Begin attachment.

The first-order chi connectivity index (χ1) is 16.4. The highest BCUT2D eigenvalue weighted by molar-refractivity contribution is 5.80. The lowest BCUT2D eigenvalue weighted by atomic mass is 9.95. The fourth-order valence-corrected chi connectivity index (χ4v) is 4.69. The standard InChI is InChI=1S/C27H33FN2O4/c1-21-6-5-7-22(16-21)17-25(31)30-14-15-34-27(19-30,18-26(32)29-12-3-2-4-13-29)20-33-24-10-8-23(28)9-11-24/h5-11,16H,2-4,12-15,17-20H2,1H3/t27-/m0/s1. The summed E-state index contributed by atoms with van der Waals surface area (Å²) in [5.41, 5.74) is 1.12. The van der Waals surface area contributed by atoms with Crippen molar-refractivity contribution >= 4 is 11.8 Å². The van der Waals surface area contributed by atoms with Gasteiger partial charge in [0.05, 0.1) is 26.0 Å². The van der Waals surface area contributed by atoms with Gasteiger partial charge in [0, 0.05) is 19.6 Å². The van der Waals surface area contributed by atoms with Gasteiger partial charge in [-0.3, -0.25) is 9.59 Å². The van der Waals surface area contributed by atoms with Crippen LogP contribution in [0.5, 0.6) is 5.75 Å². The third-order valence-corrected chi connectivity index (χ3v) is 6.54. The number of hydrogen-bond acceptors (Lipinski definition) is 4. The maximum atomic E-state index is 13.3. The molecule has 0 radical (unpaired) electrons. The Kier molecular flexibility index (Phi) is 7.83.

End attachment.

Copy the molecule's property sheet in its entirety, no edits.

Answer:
The first-order chi connectivity index (χ1) is 16.4. The highest BCUT2D eigenvalue weighted by molar-refractivity contribution is 5.80. The lowest BCUT2D eigenvalue weighted by atomic mass is 9.95. The fourth-order valence-corrected chi connectivity index (χ4v) is 4.69. The standard InChI is InChI=1S/C27H33FN2O4/c1-21-6-5-7-22(16-21)17-25(31)30-14-15-34-27(19-30,18-26(32)29-12-3-2-4-13-29)20-33-24-10-8-23(28)9-11-24/h5-11,16H,2-4,12-15,17-20H2,1H3/t27-/m0/s1. The summed E-state index contributed by atoms with van der Waals surface area (Å²) in [5.41, 5.74) is 1.12. The van der Waals surface area contributed by atoms with Crippen molar-refractivity contribution >= 4 is 11.8 Å². The van der Waals surface area contributed by atoms with Gasteiger partial charge in [0.05, 0.1) is 26.0 Å². The van der Waals surface area contributed by atoms with Gasteiger partial charge in [0, 0.05) is 19.6 Å². The van der Waals surface area contributed by atoms with Gasteiger partial charge in [-0.3, -0.25) is 9.59 Å². The van der Waals surface area contributed by atoms with Crippen LogP contribution in [0.5, 0.6) is 5.75 Å². The third-order valence-corrected chi connectivity index (χ3v) is 6.54. The number of hydrogen-bond acceptors (Lipinski definition) is 4. The maximum atomic E-state index is 13.3. The molecule has 0 radical (unpaired) electrons. The Kier molecular flexibility index (Phi) is 7.83.